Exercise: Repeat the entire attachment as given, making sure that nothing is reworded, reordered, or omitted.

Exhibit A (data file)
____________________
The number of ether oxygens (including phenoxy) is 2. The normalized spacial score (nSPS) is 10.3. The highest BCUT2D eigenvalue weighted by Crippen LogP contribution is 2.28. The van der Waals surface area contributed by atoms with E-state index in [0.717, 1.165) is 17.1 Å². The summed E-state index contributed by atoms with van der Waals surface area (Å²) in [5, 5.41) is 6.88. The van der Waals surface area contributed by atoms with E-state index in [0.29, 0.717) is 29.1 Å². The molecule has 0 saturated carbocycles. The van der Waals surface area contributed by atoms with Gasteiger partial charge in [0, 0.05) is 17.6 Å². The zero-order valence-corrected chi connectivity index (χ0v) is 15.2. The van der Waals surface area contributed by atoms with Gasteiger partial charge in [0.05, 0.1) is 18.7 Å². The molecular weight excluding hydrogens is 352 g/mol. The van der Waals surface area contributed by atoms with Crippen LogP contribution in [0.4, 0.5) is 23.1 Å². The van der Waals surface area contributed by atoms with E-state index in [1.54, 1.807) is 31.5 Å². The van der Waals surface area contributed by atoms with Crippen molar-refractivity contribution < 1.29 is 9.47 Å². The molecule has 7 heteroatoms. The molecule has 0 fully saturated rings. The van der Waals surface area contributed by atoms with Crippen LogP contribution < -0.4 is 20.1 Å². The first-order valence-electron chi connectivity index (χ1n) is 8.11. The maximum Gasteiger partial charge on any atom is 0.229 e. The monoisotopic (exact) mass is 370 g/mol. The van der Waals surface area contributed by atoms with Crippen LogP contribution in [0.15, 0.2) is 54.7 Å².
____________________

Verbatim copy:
The number of ether oxygens (including phenoxy) is 2. The normalized spacial score (nSPS) is 10.3. The highest BCUT2D eigenvalue weighted by Crippen LogP contribution is 2.28. The van der Waals surface area contributed by atoms with E-state index in [0.717, 1.165) is 17.1 Å². The summed E-state index contributed by atoms with van der Waals surface area (Å²) in [5, 5.41) is 6.88. The van der Waals surface area contributed by atoms with E-state index in [0.29, 0.717) is 29.1 Å². The molecule has 0 saturated carbocycles. The van der Waals surface area contributed by atoms with Gasteiger partial charge in [0, 0.05) is 17.6 Å². The zero-order valence-corrected chi connectivity index (χ0v) is 15.2. The van der Waals surface area contributed by atoms with Gasteiger partial charge in [0.05, 0.1) is 18.7 Å². The molecular weight excluding hydrogens is 352 g/mol. The van der Waals surface area contributed by atoms with Crippen LogP contribution in [0.4, 0.5) is 23.1 Å². The van der Waals surface area contributed by atoms with E-state index in [1.54, 1.807) is 31.5 Å². The van der Waals surface area contributed by atoms with Crippen molar-refractivity contribution < 1.29 is 9.47 Å². The molecule has 7 heteroatoms. The molecule has 0 fully saturated rings. The van der Waals surface area contributed by atoms with Crippen LogP contribution < -0.4 is 20.1 Å². The first-order valence-electron chi connectivity index (χ1n) is 8.11. The maximum Gasteiger partial charge on any atom is 0.229 e. The monoisotopic (exact) mass is 370 g/mol. The van der Waals surface area contributed by atoms with Crippen LogP contribution in [0.15, 0.2) is 54.7 Å².